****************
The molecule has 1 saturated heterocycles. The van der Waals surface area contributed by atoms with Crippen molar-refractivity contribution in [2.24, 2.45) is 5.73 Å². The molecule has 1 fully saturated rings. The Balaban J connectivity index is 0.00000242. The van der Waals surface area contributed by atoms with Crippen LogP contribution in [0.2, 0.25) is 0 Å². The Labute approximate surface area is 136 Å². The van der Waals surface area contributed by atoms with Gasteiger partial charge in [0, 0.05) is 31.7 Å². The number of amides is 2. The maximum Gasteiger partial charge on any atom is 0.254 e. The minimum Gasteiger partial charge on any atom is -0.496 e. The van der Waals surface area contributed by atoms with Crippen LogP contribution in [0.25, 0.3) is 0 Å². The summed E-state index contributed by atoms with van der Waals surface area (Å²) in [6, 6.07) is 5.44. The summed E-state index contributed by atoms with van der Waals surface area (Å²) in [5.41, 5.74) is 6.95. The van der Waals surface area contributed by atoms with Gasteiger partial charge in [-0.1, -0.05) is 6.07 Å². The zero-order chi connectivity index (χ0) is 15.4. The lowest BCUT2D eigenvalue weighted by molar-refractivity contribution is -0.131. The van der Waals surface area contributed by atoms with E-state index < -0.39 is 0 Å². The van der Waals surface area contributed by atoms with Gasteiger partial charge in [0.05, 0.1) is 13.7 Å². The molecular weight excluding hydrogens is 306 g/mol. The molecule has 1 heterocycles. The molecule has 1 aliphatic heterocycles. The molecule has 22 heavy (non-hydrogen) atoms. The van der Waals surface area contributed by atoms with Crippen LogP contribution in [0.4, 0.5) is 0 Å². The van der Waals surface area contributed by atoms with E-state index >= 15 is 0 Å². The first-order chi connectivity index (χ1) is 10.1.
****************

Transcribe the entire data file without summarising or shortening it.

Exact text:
The molecule has 1 saturated heterocycles. The van der Waals surface area contributed by atoms with Crippen molar-refractivity contribution in [2.24, 2.45) is 5.73 Å². The molecule has 1 fully saturated rings. The Balaban J connectivity index is 0.00000242. The van der Waals surface area contributed by atoms with Crippen LogP contribution in [0.2, 0.25) is 0 Å². The Labute approximate surface area is 136 Å². The van der Waals surface area contributed by atoms with Gasteiger partial charge in [0, 0.05) is 31.7 Å². The number of amides is 2. The maximum Gasteiger partial charge on any atom is 0.254 e. The minimum Gasteiger partial charge on any atom is -0.496 e. The van der Waals surface area contributed by atoms with Crippen LogP contribution in [0.25, 0.3) is 0 Å². The summed E-state index contributed by atoms with van der Waals surface area (Å²) in [6, 6.07) is 5.44. The summed E-state index contributed by atoms with van der Waals surface area (Å²) in [5.41, 5.74) is 6.95. The van der Waals surface area contributed by atoms with Gasteiger partial charge in [-0.1, -0.05) is 6.07 Å². The zero-order chi connectivity index (χ0) is 15.4. The lowest BCUT2D eigenvalue weighted by molar-refractivity contribution is -0.131. The van der Waals surface area contributed by atoms with E-state index < -0.39 is 0 Å². The van der Waals surface area contributed by atoms with Gasteiger partial charge in [0.05, 0.1) is 13.7 Å². The molecular weight excluding hydrogens is 306 g/mol. The molecule has 1 heterocycles. The molecule has 1 aliphatic heterocycles. The molecule has 22 heavy (non-hydrogen) atoms. The van der Waals surface area contributed by atoms with Crippen LogP contribution in [0.4, 0.5) is 0 Å². The van der Waals surface area contributed by atoms with E-state index >= 15 is 0 Å². The first-order chi connectivity index (χ1) is 10.1.